some lace for al was set conspicuously forth. One splendid a cap. And Mr. Mostyn added a shawl, and a Indian bowl was filled with old tobacco-pipes, and book for John, “Stephens'

Book of the Farm;" candles

, and on a remote corner-shelf stood a and before the grand parcel was finally closed, pale of old china-dishes and saucers, set one in tiny, loving childish hands added thereto simple the other—the largest at the bottom, the tiniest offerings. at the top—80 as to stand high up and apex

At Christmas, came a great hamper from Derthe and these were all of such exquisite pel- byshire-a very farm-house in itself--and word acidity as to be seen in the distance.

that Fernside Grange could be let to them was just about to ask the dame through the next summer. from whom she inherited these rich treasures, Mr. Mostyn, as already said, was an eminent en she was attracted by a silken ball with man, and held an important oficial appointment which the kitten played about the hearth. It in connexion with Practical Art. His wife, too, spiled and faded ; and as it trickled towards her, enlightened Manchester manufacturer, who had she stooped and picked it up. She saw it was bestowed on her not only a fortune, but the * Ay, ma'ain," said the good dame, pausing in the fitting wife for, so gifted a man as her husas she spoke, “Kitty ought n't to band. Five children already enriched her home,

But, good as my and to their care and education her time was Ika be, he likes to plague his old mother a bit devo:ed.

Not the least contingerit of their education, I got many and many a hundred yards o* that their mother had been greatly interested. She lied on’t; for ye see, ma'am, in my young Mrs. Mostyn's father's foremen; one of that passe father had bin a riband-weaver at such reliant, self-educated, thoughtful, and untramtimes as fringes and them sort o' things were a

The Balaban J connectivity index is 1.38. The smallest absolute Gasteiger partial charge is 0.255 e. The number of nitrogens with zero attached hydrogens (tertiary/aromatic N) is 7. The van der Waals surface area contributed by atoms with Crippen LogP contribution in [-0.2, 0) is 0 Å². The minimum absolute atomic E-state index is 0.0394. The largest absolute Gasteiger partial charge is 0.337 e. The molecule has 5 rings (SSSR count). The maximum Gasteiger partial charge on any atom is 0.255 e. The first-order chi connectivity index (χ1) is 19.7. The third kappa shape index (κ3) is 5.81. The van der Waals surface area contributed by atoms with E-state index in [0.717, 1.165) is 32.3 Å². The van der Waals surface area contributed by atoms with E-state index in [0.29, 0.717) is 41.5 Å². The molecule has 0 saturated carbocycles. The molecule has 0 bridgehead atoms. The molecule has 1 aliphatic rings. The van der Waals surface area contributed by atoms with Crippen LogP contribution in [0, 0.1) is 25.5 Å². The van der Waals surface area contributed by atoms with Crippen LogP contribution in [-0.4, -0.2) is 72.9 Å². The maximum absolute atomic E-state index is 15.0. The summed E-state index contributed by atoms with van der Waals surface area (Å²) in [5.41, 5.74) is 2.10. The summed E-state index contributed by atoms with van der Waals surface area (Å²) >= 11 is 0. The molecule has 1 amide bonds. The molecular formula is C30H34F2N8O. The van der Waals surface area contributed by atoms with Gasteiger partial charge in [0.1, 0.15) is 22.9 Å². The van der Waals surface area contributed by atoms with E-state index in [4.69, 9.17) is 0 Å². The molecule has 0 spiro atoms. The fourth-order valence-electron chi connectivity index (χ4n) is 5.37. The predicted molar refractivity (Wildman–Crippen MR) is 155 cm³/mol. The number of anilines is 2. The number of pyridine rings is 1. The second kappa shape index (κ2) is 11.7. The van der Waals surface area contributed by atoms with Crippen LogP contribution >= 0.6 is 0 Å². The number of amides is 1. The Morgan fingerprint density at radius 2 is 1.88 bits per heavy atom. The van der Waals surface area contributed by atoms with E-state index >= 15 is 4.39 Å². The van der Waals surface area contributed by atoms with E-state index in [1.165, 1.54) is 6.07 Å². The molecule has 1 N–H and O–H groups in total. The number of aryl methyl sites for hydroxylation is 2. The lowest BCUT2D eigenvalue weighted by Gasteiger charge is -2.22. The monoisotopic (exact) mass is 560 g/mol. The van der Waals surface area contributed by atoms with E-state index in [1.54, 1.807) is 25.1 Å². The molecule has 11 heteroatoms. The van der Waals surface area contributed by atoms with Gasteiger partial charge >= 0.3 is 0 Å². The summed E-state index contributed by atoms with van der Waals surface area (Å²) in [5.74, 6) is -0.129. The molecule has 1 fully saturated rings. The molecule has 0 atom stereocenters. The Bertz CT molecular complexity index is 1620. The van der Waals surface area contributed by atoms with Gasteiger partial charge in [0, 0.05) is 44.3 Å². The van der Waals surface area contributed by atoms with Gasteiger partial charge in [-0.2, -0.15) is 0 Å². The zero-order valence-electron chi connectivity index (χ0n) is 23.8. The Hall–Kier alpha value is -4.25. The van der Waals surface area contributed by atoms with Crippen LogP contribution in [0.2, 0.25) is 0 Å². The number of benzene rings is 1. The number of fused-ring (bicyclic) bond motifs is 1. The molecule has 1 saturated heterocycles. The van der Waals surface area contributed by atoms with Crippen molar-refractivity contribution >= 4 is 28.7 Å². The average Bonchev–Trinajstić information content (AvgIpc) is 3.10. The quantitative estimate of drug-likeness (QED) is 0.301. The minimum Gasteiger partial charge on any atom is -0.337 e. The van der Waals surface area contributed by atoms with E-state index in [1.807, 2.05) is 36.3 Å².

Mrs. Mostyn

male of fringe and braid.


her knitting

hr' a ball o' such rich stuff.

melled by conventual ideas, hold in their hands sal in fashion; so, having a lot by her, it came so much of the future destiny of their country; anne with other things; for she war mighty though not without the increase of these virtues, and o’ me—and left me, when she died, her and the absence of all rant and dogmatisin. brusehold stuit, her china, and a hundred | Mary had been, therefore, taken from a pure and pounds. So, as I dunna like waste, I've never sober hom sent to a government trainingdone nought wi't; for maybe, when I am dead school, and leaving this, had coine into the od uns don't. No, me dunna do toe vaste were countless things of delicacy, order, tas:e and and of

smetimes; and so, wun I were at the buffet

beauty, which fitted her for her coming duties, i The walls were now papered, the floor carpeted, without leaving her to be discontented either with the pictures gathered together, and nicely hung ; her position or her prospects.

the filligreed mirror also, round which had beta. The summer came, and the children and Mrs. twined a fresh - gathered garland of ivy, a Mostyn went to Fernside Grange, though she beautifully-carved buffet was exquisitely garoccasionally returned to town to her husband, nished with lovely shapes ir glass and china, the whose vacation had not yet come. When it did, once hideous pyramid of lessening plates and and they joined their children in Derbyshire, saucers, were now, in portion, set one into the and heard of their rambles on the moor, their other-lesser and lesser ascending, till a deep cup visits to the mountain farm, and countless other crowned the top. Round each of these saucers delights, one thing was soon clear, that John were wild and garden flowers, in the cup roses Arrowsmith was Mary's admirer. And John of many hues, the whole forming a pyramid of having nothing to conceal, but being, on the scent and loveliness. In the middle of the room contrary, a very noble fellow, came the next day; stood a table, covered by a cloth made from old. and seeing Mr. and Mrs. Mostyn alone, spoke damask silk, and fringed with deep green fringe out at once his love for Mary, and asked their from the hoard in the old buffet. In the middle consent to his courtship. Aš Mary did not ne- of this table stood the quaint oriental bowl, filled gative this point, it was cheerfully given, and with geraniums, woodbine, and foxglove-inthe courtship proceeded, much to the joy of the stead of candles ! old people, who had taken a vast liking to the Some of the chairs were covered with this old young stranger.